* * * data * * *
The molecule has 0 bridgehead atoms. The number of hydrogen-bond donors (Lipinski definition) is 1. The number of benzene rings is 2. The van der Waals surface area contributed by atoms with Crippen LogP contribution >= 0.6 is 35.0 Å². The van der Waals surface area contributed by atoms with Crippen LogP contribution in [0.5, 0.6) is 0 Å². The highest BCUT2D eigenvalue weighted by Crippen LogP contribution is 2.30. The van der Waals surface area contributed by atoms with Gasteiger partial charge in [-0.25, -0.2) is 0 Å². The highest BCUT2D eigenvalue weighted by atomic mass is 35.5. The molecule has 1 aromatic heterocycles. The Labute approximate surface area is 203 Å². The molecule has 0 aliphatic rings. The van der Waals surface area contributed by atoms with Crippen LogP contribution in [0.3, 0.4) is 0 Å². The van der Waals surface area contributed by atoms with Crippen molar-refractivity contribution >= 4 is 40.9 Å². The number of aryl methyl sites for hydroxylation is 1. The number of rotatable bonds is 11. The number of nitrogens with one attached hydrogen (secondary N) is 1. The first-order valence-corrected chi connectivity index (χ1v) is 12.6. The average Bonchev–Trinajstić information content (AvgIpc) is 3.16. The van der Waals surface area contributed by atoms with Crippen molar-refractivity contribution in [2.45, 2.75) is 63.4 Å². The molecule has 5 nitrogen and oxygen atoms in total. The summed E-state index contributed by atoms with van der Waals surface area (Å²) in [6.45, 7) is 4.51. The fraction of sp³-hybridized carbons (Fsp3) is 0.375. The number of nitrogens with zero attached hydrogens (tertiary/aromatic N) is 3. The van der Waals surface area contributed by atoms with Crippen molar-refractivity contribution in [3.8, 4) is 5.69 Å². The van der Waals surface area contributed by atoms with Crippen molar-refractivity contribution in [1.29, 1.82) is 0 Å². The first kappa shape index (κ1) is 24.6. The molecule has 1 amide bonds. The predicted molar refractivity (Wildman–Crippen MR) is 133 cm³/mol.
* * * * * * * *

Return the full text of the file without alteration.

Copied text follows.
The molecule has 0 bridgehead atoms. The number of hydrogen-bond donors (Lipinski definition) is 1. The number of benzene rings is 2. The van der Waals surface area contributed by atoms with Crippen LogP contribution >= 0.6 is 35.0 Å². The van der Waals surface area contributed by atoms with Crippen LogP contribution in [0.5, 0.6) is 0 Å². The highest BCUT2D eigenvalue weighted by Crippen LogP contribution is 2.30. The van der Waals surface area contributed by atoms with Gasteiger partial charge in [-0.25, -0.2) is 0 Å². The highest BCUT2D eigenvalue weighted by atomic mass is 35.5. The molecule has 1 aromatic heterocycles. The Labute approximate surface area is 203 Å². The molecule has 0 aliphatic rings. The van der Waals surface area contributed by atoms with Crippen LogP contribution in [0.3, 0.4) is 0 Å². The van der Waals surface area contributed by atoms with Crippen molar-refractivity contribution >= 4 is 40.9 Å². The number of aryl methyl sites for hydroxylation is 1. The number of rotatable bonds is 11. The number of nitrogens with one attached hydrogen (secondary N) is 1. The first-order valence-corrected chi connectivity index (χ1v) is 12.6. The average Bonchev–Trinajstić information content (AvgIpc) is 3.16. The van der Waals surface area contributed by atoms with Crippen molar-refractivity contribution in [2.45, 2.75) is 63.4 Å². The molecule has 5 nitrogen and oxygen atoms in total. The summed E-state index contributed by atoms with van der Waals surface area (Å²) in [6.45, 7) is 4.51. The fraction of sp³-hybridized carbons (Fsp3) is 0.375. The number of nitrogens with zero attached hydrogens (tertiary/aromatic N) is 3. The van der Waals surface area contributed by atoms with Crippen molar-refractivity contribution in [3.8, 4) is 5.69 Å². The van der Waals surface area contributed by atoms with Crippen molar-refractivity contribution in [1.29, 1.82) is 0 Å². The first kappa shape index (κ1) is 24.6. The molecule has 1 amide bonds. The predicted molar refractivity (Wildman–Crippen MR) is 133 cm³/mol.